There are no bad ideas in developing bioanalytical testing, says Jim McNally, CSO of BioAgilytix. Not all ideas will work, of course. But he has found that it is the outside-the-box ideas that often turn out to be the solution in challenging assay work. Dr. McNally speaks with The Chain about his background in bioanalytical testing and supporting clinical trials, the exciting future of cell and gene therapies, and the importance of setting precedent in bioanalysis of these new, life-saving therapies. It is an exciting time for gene therapy especially, and Dr. McNally shares how new immunogenicity data is getting us closer to bringing this therapy to more people.

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Taking Risks and Setting Precedent in Bioanalytical Assays for Cell & Gene Therapies transcript powered by Sonix—easily convert your audio to text with Sonix.

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Hannah:
You're listening to the Chain, a science podcast through we bring what is new and biologics and protein engineering to the community of scientists working in the field.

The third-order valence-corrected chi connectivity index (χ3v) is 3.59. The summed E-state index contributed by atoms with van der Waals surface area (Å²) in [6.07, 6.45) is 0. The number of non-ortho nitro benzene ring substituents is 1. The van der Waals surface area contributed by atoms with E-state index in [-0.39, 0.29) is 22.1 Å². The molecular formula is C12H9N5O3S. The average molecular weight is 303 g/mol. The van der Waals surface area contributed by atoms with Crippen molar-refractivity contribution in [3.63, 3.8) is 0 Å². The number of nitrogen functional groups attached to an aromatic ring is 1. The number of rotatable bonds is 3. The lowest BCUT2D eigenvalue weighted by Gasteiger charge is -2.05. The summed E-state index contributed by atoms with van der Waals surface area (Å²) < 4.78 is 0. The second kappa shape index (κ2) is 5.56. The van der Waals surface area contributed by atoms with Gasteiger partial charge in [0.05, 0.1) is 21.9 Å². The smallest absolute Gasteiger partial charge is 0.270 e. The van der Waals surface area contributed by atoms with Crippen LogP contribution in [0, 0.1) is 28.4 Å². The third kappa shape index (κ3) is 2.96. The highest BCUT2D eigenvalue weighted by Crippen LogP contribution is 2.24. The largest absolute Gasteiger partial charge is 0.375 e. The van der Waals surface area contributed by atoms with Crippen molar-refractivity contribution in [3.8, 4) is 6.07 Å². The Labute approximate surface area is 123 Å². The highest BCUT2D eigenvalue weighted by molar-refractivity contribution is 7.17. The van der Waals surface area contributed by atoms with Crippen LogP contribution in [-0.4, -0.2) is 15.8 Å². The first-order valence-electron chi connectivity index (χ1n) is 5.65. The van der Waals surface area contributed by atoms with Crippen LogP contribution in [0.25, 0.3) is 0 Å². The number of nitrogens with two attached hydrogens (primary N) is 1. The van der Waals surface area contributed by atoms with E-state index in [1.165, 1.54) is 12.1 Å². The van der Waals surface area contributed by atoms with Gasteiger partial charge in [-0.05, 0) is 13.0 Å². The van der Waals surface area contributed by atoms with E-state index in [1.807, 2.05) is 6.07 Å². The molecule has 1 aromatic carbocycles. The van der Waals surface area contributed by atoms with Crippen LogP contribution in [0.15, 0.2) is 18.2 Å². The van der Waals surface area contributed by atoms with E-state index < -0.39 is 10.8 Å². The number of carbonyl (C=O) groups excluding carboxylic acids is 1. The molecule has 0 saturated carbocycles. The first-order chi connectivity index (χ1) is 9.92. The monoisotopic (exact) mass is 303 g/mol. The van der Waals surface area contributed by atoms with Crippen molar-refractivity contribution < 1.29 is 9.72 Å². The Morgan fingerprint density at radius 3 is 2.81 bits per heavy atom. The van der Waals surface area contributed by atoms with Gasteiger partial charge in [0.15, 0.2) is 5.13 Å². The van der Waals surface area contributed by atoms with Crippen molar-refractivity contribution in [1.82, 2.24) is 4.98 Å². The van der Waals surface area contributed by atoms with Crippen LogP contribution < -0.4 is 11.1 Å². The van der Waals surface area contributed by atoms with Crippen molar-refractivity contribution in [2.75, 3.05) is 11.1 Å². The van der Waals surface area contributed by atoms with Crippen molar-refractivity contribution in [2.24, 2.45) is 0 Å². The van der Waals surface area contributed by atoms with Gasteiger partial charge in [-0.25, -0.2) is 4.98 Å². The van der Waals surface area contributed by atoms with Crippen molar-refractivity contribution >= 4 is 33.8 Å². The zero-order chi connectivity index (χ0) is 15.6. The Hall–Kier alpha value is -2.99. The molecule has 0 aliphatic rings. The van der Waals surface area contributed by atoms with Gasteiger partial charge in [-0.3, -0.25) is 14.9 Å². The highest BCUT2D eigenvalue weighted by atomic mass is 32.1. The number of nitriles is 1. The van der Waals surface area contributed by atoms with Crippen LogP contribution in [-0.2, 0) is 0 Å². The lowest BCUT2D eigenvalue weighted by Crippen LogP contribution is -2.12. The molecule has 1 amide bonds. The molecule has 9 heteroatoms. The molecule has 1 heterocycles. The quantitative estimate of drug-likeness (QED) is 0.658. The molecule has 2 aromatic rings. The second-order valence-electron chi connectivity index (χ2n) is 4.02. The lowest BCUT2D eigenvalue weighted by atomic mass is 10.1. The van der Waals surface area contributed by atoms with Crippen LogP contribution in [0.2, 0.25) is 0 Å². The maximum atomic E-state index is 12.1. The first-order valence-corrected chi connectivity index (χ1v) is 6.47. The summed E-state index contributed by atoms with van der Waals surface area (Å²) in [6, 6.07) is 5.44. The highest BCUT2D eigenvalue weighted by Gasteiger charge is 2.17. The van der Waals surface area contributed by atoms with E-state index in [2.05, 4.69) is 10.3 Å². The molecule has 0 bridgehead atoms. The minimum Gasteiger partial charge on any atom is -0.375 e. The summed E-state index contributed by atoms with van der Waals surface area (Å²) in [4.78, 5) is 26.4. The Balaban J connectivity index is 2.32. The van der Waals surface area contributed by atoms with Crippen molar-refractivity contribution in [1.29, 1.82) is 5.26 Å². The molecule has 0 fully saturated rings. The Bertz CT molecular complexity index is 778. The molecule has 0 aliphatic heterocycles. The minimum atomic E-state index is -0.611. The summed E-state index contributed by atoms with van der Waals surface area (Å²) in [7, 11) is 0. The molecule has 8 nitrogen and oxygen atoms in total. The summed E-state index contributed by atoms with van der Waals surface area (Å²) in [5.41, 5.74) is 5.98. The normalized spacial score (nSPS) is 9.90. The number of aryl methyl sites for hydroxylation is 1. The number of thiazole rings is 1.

Hannah:
We discuss the latest developments with leaders who are on the front lines of cutting edge research. For more on the future of bio therapeutic drug development, check out Pegg's Boston summit. For more than 15 years, PEX Boston has been the premiere networking and professional development event for Biotherapeutics drug development, research and collaboration. This year, Picts Boston takes place virtually May 11th through 13th to browse the twenty twenty one agendas and to register.

Hannah:
Please visit Pegg's summit dot com. Today I'm speaking with Jim McNally, Chief Scientific Officer of biogenetics.

Hannah:
Welcome, Jim.

Dr. Jim McNally:
Thanks, Hannah. Good to be here. Good to talk to you today.

Hannah:
In your work, you often advise on emerging scientific developments and offer regulatory guidance. Can you tell me about your background in bio analytical essays and what started you on this path?

Dr. Jim McNally:
Sure, yeah, you know, I I started out just interested in science in general, went to school with the original intent of being a biomedical engineer, but found myself fascinated by immunology. I took an immunology course and fell in love with the topic, you know, eventually ended up in industry and going into industry.

Dr. Jim McNally:
I really had no clue about bio analysis.

Dr. Jim McNally:
I took my first job in a very small company where you did a little bit of everything, and I was essentially the company immunologist.